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MEND’s resurgence, amnesty, future of Niger Delta

A LITTLE over one year after the amnesty programme of late President Umaru Musa Yar’Adua went into effect, with hundreds of ex-militants of the Movement for the Emancipation of the Niger Delta, MEND, surrendering their weapons to the federal authorities, the nation seems to be sliding to square one.

This should be a source of worry to anyone, who relished the prospects of peace in the region and the possibilities it held for developing the area that is still largely neglected, not minding the words governments apply to soot the pains of the destructive consequences of unregulated oil and gas exploration.

After a period of relative calm spiked by only few harmless incidents, the nation was jolted awake once again when a hitherto unknown group of militants based in Foropa, a creek community in Southern Ijaw Local Government Area of Bayelsa State, attacked an oil infrastructure.

This attracted the attention of the Joint Military Task Force, JTF, which dislodged the attackers. It was later learnt that the new group, led by Keiti Sese, alias Commander Nomukeme (madman) had developed a camp in that community similar to bases former militants operated before they accepted the amnesty programme.

More worrisome was the fact that documents recovered from the site included identity cards of some ex-militants, who participated in the amnesty programme. It could mean some of those, who undertook the rehabilitation programme may have started drifting back to the creeks.

Just as that was going down, a more daring and telling attack was mounted against an oil facility off the shores of Akwa Ibom State. This one was more deliberate and indicative of the well-known procedure of MEND. Some oil workers were abducted and taken to unknown destinations. A statement released online by the faceless Jomo Gbomo claimed MEND will carry out a number of such attacks across the Niger Delta to cripple the nation’s oil facilities.

While the Keiti Sese group said its rivals among the repentant ex-militants had tipped off the JTF to come after it, allegedly in order to continue their oil bunkering activities in the area, the Akwa Ibom attack made no bones about the fact that it was a resumption of MEND’s anti-Nigeria campaign, more so as it called the attention of the international community to the JTF’s warning on oil producing communities harbouring the rebels to relocate to avoid collateral damage, when the military strikes.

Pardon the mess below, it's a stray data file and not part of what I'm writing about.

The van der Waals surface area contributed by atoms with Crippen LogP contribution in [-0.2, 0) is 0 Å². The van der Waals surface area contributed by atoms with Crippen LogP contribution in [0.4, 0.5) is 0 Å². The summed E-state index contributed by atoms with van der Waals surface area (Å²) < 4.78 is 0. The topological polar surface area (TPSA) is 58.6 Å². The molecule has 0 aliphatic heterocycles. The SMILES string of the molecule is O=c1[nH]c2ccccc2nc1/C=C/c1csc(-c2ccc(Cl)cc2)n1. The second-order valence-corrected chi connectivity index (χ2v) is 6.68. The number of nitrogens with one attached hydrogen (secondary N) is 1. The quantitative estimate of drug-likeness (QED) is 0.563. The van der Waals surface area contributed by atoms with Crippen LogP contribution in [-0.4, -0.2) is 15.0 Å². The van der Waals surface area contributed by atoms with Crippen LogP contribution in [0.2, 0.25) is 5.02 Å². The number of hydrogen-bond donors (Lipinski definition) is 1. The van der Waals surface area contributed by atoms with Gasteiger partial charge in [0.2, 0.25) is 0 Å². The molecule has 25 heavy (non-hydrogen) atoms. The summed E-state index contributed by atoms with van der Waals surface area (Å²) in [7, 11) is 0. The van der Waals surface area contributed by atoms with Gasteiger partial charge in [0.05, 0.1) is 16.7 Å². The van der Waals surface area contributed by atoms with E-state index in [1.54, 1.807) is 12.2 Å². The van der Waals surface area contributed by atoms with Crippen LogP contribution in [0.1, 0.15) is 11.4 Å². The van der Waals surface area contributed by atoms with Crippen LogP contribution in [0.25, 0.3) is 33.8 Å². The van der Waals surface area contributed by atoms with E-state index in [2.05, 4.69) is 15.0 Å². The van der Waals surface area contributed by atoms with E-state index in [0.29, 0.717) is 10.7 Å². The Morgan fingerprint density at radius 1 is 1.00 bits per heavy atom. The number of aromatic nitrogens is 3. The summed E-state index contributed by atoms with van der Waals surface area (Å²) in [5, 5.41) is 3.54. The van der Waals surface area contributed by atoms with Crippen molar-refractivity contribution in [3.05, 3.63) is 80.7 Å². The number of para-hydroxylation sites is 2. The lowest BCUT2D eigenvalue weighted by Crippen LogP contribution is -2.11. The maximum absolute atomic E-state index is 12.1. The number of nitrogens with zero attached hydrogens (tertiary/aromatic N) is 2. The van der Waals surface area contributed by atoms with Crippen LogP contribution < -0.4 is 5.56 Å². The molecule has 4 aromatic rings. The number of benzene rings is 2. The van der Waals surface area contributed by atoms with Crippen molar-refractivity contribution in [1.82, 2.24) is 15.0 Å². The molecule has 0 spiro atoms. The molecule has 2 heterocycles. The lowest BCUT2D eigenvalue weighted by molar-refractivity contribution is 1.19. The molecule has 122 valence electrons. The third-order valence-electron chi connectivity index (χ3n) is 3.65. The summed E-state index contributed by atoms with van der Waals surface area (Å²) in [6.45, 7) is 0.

Since the announcement of the amnesty programme, a lot has happened in terms of the political and economic concessions that the Nigerian state has made to the Niger Delta within one year. The region has, for the first time in the nation’s history, produced the President of Nigeria.

Also within this period, the region has produced a large number of highly visible national officers and ministers, heads of the security agencies and federal departments. These, and other concessions, are indications that Nigeria has recognised the fact that this region has paid its dues to the nation and should be reckoned with appropriately.

It can also be argued that the concessions were belated and mere returning of opportunities that were due to the area long ago, but were denied under one guise or the other.

Anyone, who is genuinely interested in the development of the Niger Delta and its upgrading politically, socially and economically would agree that this period calls for the cooperation of all Niger Deltans to ensure the peace required to develop the area.

Interestingly, amnesty has not brought development to the Niger Delta. The people had been led into believing militancy was responsible for the non-development of the zone. The political appointments and career advancements of the past few months are individual attainments that profit only a few. They cannot be substitutes for massive development of the region, which would benefit more people.

The programmes that were supposed to make the amnesty package more impactful have been shoddily handled. The rehabilitation exercise has not been accompanied with post-rehabilitation agenda to absorb its participants into gainful employment. Also, recommendations in the Ledum Mitee Committee masterplan have not been given the right attention, as projects in the oil-producing areas have been painfully slow.

The masterplan the Niger Delta Development Commission, NDDC, produced has been forgotten or lost in the political compromises that people push as they strive for more notches on the power ladder.

These produce genuine fears that the Niger Delta will become a vast wasteland once the oil wells dry up or oil loses relevance as an energy source. The logic is simple — if the Niger Delta cannot be developed with the resources it produces, where will government find resources to develop it without oil?

Resumption of militancy in the Niger Delta, and criminality which many militant groups confuse with freedom fighting are not solutions. The point about the state of the Niger Delta has long been made.

Governments too should not think the challenges in the Niger Delta will disappear, they require solutions along lines that various masterplans have captured. The delays are annoying. The excuses for not developing the region are more annoying.

Governments have run out of excuses for not developing the Niger Delta, it should stop inventing new ones.
Embracing peace is not an option. More military action in the Niger Delta places the lives of innocent people at risk. Both governments and militants should consider this before engaging in fights that will produce losers on all sides.

Development of the Niger Delta is imperative for its future and the environmental sanctity of places that seem far off from the theatre of war government created in refusing to develop the area.


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